Two of Scotland's regions have seen the biggest house price gains in the UK over the past 12 months according to Bank of Scotland's quarterly house price index. Interestingly, the 10 UK regions with the biggest price gains are all outside southern England.
In Scotland, Dumfries & Galloway and the Highlands have seen rises of 41% and 30% respectively. In the Galashiels area there are significant developments being undertaken with the construction of 250 new build properties on the site of the Dingleton Hospital and a proposed 500 new builds at Tranent in Lothian.
Hotspots in the Borders area continue to be Galashiels and Melrose in anticipation of the proposed new railway link, and Peebles for its direct commuter link to Edinburgh.
Fife (average price £96,294) was the only region with an average selling price below £100,000 in 2004 Q1.
House prices in Fife's larger towns – Kirkcaldy, Glenrothes and Dunfermline – have been steadily increasing over the past year. This can be attributed to supply shortages and strengthening economic conditions.
Flats in Kirkcaldy are still affordable to first-time buyers and there are a few new build projects at the moment that are being sold as quickly as they are released. Long-term works on the Forth Road Bridge may well hamper the attraction of commuting from Fife.
The housing market in Glasgow has seen great competition for the limited number of properties available. Developments such as Glasgow Harbour have proved very popular with all properties being snapped up quickly. House price inflation in the city shows no signs of abating.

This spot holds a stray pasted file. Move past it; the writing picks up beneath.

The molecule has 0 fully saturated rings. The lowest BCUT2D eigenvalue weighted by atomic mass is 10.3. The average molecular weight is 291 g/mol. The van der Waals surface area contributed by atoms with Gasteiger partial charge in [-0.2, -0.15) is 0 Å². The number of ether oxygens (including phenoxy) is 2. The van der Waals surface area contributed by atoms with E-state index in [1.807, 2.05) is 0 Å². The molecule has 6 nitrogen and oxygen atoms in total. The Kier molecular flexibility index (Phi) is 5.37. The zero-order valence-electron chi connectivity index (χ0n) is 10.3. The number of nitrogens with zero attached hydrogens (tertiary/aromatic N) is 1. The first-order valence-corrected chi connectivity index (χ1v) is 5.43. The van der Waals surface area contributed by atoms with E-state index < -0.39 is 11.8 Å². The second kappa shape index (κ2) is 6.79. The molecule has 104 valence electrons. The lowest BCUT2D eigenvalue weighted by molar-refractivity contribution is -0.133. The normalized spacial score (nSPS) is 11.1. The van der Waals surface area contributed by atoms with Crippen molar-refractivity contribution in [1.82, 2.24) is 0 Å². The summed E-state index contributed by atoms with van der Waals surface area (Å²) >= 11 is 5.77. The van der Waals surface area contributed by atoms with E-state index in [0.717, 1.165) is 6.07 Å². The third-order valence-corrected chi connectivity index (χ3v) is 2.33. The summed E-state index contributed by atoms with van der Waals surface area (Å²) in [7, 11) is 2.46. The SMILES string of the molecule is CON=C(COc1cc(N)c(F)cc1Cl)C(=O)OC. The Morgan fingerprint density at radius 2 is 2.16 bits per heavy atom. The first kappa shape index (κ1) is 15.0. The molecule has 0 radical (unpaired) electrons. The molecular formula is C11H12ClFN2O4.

First-time buyers are having difficulty entering the market in Dumbarton with the majority of new developments – detached and semi-detached properties – not being designed for people looking to get a start in the housing market.
The Highland region has seen house prices rise by 30% overall with Inverness leading the way. Over the past three years house prices on the Black Isle have risen significantly and land values everywhere within commuting distance of Inverness have been on the up.
Buyers in the Grampian region have seen house prices rise by 12%, to an average of £107,403. However properties in Aberdeen have risen over the past year by around 6%, to £104,305, highlighting increased pressure from buyers looking to commute into the city.
There are signs that Edinburgh's booming housing market may finally be slowing down. A survey from Lloyds TSB suggests that property prices went up by just 5% in the past three months – the smallest increase in the past couple of years.
At the moment there are far more properties up for sale in the capital than there were this time last year but those selling may about to be disappointed, since homes on the market now may not reach the kind of record prices they did 12 months ago. On the other hand, the same study says house prices in Glasgow have just shot up by 26%.